Ms. Driver: Hi there. I’m Ms. Belle Driver, VP of Public Relations. What can I do for you?
Trixie: I need to see Phil Knight. I want to kill his business.
Driver: Right. Do you have an appointment?
Trixie: No.
Driver: See, Mr. Knight is a very busy man, so if you write a letter of request and mail it to our legal department, they will assess whether or not to set up an appointment.
Sky: Why can’t we see him right now?
Driver: As I said, Mr. Knight is a very busy man, as you can imagine. I’m sorry, is that a camera?
Todd: That’s right, pig! We’re shooting an activist documentary!
Trixie and Sky both hang their heads.
Driver: Oh, are you making a movie? Let me guess: this is the “storm the corporate office” shot? Cute. Where are the crippled Columbine high school students?
Sky: This is important, okay?
Driver: I’m sure it is, but I’m sorry, there are no cameras permitted in the office building. What is it that you’re really trying to prove?
Sky: We’re making a film about sweatshop labour.
Driver: Why make a movie? There are plenty of social justice committees that are in the field taking action against companies that do have cruel working conditions. We don’t.
Todd: We’re getting the message out there, to the people!
Driver: That’s sweet. But come on, how many people that actually do feed their children a steady diet of Big Macs and onion rings went and saw SuperSize Me, then went out and bought bags of spinach and butternut squash and flax seed?
Your movie will be seen by a small group of intellectuals and hippie-chic who will see it on a tiny screen, then for a few hours walk with their noses high and their hearts heavy. They’ll have really deep conversations, mourn the dying spirit of the world, and feel fantastic about how pure their own lives are. Then their lives go on and nothing changes. Of course, they may give you some awards, but that’s about it for real results.
Sky: So that means we’re just supposed to roll over? Art can still be a weapon; there’s still a message.
Todd: Yeah, Cheney, you snake! Them’s the moans of someone riding corporate dick!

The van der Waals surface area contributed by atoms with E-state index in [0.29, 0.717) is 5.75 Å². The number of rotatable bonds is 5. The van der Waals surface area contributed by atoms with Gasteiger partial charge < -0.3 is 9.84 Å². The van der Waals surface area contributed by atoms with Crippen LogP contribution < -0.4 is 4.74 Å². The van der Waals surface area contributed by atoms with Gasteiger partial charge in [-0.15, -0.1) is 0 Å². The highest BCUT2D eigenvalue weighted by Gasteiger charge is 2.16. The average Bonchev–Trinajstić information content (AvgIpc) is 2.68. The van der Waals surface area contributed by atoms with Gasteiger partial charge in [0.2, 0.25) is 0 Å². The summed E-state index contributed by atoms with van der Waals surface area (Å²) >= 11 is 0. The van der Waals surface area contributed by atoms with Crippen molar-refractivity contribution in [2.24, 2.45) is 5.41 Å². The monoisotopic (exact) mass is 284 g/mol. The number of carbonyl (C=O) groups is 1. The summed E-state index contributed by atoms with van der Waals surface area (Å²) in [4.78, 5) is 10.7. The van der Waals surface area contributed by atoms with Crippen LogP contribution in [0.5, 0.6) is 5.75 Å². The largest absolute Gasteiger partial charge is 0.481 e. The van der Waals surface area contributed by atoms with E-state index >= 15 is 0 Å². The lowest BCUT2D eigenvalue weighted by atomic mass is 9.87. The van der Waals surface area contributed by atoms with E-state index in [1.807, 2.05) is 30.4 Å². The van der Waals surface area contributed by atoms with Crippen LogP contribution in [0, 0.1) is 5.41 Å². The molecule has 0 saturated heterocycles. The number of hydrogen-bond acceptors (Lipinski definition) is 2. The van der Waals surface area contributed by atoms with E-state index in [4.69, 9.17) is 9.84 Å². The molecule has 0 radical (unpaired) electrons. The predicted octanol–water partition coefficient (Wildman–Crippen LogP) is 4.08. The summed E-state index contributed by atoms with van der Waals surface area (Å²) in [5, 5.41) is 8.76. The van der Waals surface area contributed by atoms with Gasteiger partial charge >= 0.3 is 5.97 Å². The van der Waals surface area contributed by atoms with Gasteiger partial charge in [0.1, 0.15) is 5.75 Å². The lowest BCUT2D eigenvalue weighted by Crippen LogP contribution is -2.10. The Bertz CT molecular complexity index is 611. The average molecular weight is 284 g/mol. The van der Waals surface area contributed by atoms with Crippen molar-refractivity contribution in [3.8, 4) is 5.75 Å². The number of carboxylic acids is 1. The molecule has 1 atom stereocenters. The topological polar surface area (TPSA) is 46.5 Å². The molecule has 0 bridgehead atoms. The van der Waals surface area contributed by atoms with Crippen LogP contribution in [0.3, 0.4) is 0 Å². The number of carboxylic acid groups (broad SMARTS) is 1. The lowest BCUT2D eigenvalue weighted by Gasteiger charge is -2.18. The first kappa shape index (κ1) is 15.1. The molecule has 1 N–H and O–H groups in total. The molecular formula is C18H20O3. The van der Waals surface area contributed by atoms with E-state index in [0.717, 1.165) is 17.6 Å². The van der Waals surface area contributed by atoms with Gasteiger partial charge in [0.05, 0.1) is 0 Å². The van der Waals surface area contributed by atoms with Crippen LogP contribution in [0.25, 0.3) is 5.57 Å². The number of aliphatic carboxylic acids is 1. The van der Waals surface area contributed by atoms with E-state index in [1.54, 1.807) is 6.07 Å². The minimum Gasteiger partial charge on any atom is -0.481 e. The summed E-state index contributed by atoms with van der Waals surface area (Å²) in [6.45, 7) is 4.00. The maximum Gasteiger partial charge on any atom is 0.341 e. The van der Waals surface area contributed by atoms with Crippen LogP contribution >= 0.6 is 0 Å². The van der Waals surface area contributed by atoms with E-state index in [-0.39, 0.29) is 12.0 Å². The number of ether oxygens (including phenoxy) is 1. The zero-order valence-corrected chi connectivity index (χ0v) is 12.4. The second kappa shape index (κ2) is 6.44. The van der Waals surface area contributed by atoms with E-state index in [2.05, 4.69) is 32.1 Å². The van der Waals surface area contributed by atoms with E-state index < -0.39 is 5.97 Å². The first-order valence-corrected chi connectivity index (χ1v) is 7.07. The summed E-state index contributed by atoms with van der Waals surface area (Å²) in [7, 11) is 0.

Driver: Okay, well look, I’m sorry, but if you don’t turn the camera off, I’m going to have to have you escorted out of the building.
Todd: Ha! Your cronies in Blumania already tried the same thing. You pigs are all the same, trying to keep justice from the people. Well, I’ll tell you what I told them: you may take our lives, but you’ll never take our freedom!
He maces himself, and inadvertently sprays some on Ms. Driver.
Driver: Augh! My good eye! You dumb bastard! You rodent slime!
Sky: This is your chance, Trixie! Don’t look back.
Trixie: I’ll see you on the other side, Sky. Thank you so much.
Sky: Hurry!
Blackout.

Scene 10: The Five-Point Exploding Heart Unionization Plan

Lights up on Phil Knight sitting behind a desk, his feet up.

Phil: Ah, it is good to be Phil. He fans himself with money. What do you think, stomach? He lifts his shirt and mouths words with his belly. Oh yeah, it is good to be Phil’s belly. Feed me another soul with some blue cheese and caviar.
Intercom: It is the secretary’s voice. Mr. Knight? There is a young girl here to see you. She says she knows Mario Lanza.
Phil: That’s a rather peculiar introduction. Send her in.
Trixie enters, slowly, an intense look in her eyes.
Trixie: Phil?
Phil: That’s right babe. But you can call me Mr. Knight.